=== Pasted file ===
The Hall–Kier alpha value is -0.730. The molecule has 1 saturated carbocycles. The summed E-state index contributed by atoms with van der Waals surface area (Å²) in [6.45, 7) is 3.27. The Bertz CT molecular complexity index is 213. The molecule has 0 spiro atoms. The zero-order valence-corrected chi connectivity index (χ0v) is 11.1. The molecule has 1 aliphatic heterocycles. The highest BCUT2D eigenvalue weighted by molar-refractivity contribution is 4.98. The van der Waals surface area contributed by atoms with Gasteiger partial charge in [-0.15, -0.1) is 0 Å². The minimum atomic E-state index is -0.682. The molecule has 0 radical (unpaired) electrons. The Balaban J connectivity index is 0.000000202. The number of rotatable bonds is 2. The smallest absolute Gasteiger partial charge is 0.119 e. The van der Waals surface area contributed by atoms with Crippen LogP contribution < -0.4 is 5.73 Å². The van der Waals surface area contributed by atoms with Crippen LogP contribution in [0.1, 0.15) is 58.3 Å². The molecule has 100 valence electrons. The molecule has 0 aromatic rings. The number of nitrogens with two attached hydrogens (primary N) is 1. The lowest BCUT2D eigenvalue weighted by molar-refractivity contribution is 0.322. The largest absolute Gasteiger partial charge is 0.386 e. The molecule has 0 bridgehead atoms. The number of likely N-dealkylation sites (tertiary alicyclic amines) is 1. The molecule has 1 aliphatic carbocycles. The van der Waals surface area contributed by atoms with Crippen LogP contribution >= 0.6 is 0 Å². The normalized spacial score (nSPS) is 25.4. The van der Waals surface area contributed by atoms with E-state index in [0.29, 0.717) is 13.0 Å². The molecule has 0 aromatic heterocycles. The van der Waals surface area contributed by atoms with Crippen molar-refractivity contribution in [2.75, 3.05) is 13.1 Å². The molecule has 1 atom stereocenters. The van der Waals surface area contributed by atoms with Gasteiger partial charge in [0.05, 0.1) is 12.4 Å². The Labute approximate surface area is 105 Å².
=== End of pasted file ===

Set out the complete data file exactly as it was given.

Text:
The Hall–Kier alpha value is -0.730. The molecule has 1 saturated carbocycles. The summed E-state index contributed by atoms with van der Waals surface area (Å²) in [6.45, 7) is 3.27. The Bertz CT molecular complexity index is 213. The molecule has 0 spiro atoms. The zero-order valence-corrected chi connectivity index (χ0v) is 11.1. The molecule has 1 aliphatic heterocycles. The highest BCUT2D eigenvalue weighted by molar-refractivity contribution is 4.98. The van der Waals surface area contributed by atoms with Gasteiger partial charge in [-0.15, -0.1) is 0 Å². The minimum atomic E-state index is -0.682. The molecule has 0 radical (unpaired) electrons. The Balaban J connectivity index is 0.000000202. The number of rotatable bonds is 2. The smallest absolute Gasteiger partial charge is 0.119 e. The van der Waals surface area contributed by atoms with Crippen LogP contribution < -0.4 is 5.73 Å². The van der Waals surface area contributed by atoms with Crippen LogP contribution in [0.1, 0.15) is 58.3 Å². The molecule has 100 valence electrons. The molecule has 0 aromatic rings. The number of nitrogens with two attached hydrogens (primary N) is 1. The lowest BCUT2D eigenvalue weighted by molar-refractivity contribution is 0.322. The largest absolute Gasteiger partial charge is 0.386 e. The molecule has 0 bridgehead atoms. The number of likely N-dealkylation sites (tertiary alicyclic amines) is 1. The molecule has 1 aliphatic carbocycles. The van der Waals surface area contributed by atoms with Crippen LogP contribution >= 0.6 is 0 Å². The normalized spacial score (nSPS) is 25.4. The van der Waals surface area contributed by atoms with E-state index in [0.29, 0.717) is 13.0 Å². The molecule has 0 aromatic heterocycles. The van der Waals surface area contributed by atoms with Crippen molar-refractivity contribution in [2.75, 3.05) is 13.1 Å². The molecule has 1 atom stereocenters. The van der Waals surface area contributed by atoms with Gasteiger partial charge in [0.05, 0.1) is 12.4 Å². The Labute approximate surface area is 105 Å².